January is National Mail Order Gardening Month. Have you received your garden catalogs in the mail yet? If you haven't gotten enough gardening catalogs or need more specific ones on a certain type of plant, then go to www.mailordergardening.com for a complete list of companies that offer catalogs. It is time to start the new year by buying new plants for the garden that will use less water, be more resistant to disease and create a nicer landscape.
Once again, I must remind gardeners that just because a catalog lists a plant as new, does not mean it is recent; it may be a new addition to their catalog this year. Several new and old plants listed in catalogs will not be available in your local garden centers or big box stores. Big box stores stock the few species that locally sold well in the past. And many local garden centers are not much better.
If people don't buy the new varieties, it is not worth the space and labor to take care of them. If you want new exciting colors and often plants that are easier to care for, you need to ask your local garden center for them. Or search out the specialty garden center in your region that will take the time to find the plants you want.
Some specialty garden centers are also growers with their own catalogs. They often have exclusive rights to new plants for several years after a plant is discovered, so the quantity available can be increased. Eventually enough are sold to other growers, causing the plant to become widely available. At the same time, people need to be asking for the plants or the growers won't stock them. The whole new plant situation is a "Catch 22" problem. If people don't buy new plants, then stores won't stock them; however, if they are not in stock, people can't buy them.
If you are a new gardener, the best place to buy plants is your local garden center. Some garden centers are better than others in terms of plant care, pricing and knowledgeable people. Check them all out until you find the best fit for you.
If you want to buy plants or seeds through a catalog, it helps to understand some of the definitions. The term "annuals" is used for plants that sprout, bloom, produce seeds and then die all within one year. Perennials will live for several years or even many decades. Tender perennials need extra protection from winter weather.
You need to know your hardiness zone. Originally, hardiness zones were only used to describe how cold the winter's lowest temperatures reached. Now there are also hardiness zones depicting the effects of the summer's heat. Since there is more than one cold hardiness zone map, most catalogs will show an example of the one they are using. You will need to keep track of the zone each catalog is using.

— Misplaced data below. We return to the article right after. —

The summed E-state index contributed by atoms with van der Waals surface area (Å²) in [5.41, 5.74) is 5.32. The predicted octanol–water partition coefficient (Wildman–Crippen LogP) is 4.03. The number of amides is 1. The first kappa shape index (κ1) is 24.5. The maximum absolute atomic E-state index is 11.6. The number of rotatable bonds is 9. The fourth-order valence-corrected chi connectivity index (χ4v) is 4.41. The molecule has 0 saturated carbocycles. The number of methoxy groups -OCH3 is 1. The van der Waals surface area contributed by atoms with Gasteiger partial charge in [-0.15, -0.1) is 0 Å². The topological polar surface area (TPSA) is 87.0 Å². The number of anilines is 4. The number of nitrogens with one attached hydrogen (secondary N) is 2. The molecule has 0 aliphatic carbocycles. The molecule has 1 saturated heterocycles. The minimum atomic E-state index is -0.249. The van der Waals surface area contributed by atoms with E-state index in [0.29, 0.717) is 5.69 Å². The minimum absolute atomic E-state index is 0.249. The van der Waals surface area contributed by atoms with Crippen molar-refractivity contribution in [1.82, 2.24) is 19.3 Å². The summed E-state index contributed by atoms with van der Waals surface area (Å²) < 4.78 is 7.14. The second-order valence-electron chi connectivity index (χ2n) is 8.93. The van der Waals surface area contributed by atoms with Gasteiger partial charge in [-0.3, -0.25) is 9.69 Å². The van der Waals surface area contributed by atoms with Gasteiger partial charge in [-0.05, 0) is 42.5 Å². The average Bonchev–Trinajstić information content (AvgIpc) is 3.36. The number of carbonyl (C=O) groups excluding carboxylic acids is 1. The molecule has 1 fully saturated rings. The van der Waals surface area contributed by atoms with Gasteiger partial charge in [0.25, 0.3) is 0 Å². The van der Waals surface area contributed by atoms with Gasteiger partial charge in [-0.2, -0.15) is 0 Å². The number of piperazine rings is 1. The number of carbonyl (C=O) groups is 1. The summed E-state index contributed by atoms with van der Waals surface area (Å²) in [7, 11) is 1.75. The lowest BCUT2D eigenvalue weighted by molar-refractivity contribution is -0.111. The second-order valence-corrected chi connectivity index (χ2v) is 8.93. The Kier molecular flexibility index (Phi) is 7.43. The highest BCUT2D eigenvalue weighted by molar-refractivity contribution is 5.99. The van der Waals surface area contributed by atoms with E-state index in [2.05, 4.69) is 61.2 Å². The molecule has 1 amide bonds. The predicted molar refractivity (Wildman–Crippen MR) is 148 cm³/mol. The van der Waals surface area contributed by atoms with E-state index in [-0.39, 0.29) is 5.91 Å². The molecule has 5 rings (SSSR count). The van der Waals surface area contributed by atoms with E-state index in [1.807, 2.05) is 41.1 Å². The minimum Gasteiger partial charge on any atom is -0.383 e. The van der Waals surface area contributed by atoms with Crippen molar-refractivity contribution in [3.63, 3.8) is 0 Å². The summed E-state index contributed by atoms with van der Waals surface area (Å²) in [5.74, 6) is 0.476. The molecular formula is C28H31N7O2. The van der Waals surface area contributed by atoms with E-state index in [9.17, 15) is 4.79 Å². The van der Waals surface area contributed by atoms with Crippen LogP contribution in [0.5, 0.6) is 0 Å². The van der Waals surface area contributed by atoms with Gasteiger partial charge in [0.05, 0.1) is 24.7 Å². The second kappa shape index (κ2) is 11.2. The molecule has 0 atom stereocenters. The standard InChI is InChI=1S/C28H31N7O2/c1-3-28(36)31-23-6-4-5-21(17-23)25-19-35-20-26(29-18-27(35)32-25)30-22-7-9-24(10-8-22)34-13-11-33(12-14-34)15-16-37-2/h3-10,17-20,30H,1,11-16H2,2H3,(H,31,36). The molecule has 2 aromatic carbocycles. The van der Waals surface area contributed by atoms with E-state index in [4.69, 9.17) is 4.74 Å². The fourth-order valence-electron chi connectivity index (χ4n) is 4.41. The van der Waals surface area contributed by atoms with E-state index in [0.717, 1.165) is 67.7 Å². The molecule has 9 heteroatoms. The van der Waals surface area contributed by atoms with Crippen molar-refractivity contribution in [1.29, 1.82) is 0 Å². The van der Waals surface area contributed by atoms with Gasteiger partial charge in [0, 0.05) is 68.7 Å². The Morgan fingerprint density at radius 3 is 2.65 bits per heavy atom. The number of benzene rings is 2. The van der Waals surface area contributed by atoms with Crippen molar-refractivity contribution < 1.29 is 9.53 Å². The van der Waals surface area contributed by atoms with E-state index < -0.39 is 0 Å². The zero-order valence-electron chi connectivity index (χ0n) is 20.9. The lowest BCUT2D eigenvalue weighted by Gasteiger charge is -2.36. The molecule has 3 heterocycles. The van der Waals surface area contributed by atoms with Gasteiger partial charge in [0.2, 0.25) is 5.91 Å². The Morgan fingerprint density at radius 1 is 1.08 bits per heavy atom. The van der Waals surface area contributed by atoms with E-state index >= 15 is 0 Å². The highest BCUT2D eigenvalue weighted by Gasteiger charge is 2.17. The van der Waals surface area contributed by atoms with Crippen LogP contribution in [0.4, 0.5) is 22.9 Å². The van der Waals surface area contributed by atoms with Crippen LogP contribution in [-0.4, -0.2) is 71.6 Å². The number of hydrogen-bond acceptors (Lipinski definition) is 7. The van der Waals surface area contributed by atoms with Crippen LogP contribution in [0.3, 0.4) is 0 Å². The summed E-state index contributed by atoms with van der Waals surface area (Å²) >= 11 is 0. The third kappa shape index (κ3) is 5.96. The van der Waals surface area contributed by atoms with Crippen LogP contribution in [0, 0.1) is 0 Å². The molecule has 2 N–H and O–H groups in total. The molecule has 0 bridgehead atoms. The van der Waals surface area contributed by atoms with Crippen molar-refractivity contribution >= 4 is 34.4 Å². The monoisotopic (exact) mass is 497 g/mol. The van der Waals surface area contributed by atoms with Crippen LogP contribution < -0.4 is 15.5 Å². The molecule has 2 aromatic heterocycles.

Hybrid vegetables are often more tolerant of insect or disease problems, while the terms "open pollinated," heirloom or antique are used for older varieties that may not look very pretty but often taste better.
Tomatoes that are listed as determinate will stop growing taller at the height listed, while indeterminate tomatoes will continue growing all over the place.
Don't be fooled by plants that are listed as winners of meaningless prizes. Look to see who awarded the prize. If the plant was grown in trial gardens and won an award, it is a worthy plant. Look for All-America Selection winners, All-American Daylily Sections and All-America Rose Selections.
Some catalog companies will supply a substitute if the plant or seed you ordered is out of stock. If you would prefer your money back, make sure you note on the order form that you don't want substitutes.
As with any financial transaction that occurs through the mail, you should keep photocopies of your order. Use a credit card, check or money order to safely pay for your order. Carefully read the directions in order to place your order correctly. This will help eliminate delays caused by the company needing to reach you.
Catalog companies that are a part of the Mail Order Gardening Association are reputable and will work quickly to resolve problems to your satisfaction.
E-mail questions to Jeff Rugg, Kendall County unit educator, University of Illinois Extension at email@example.com.
© Copley News Service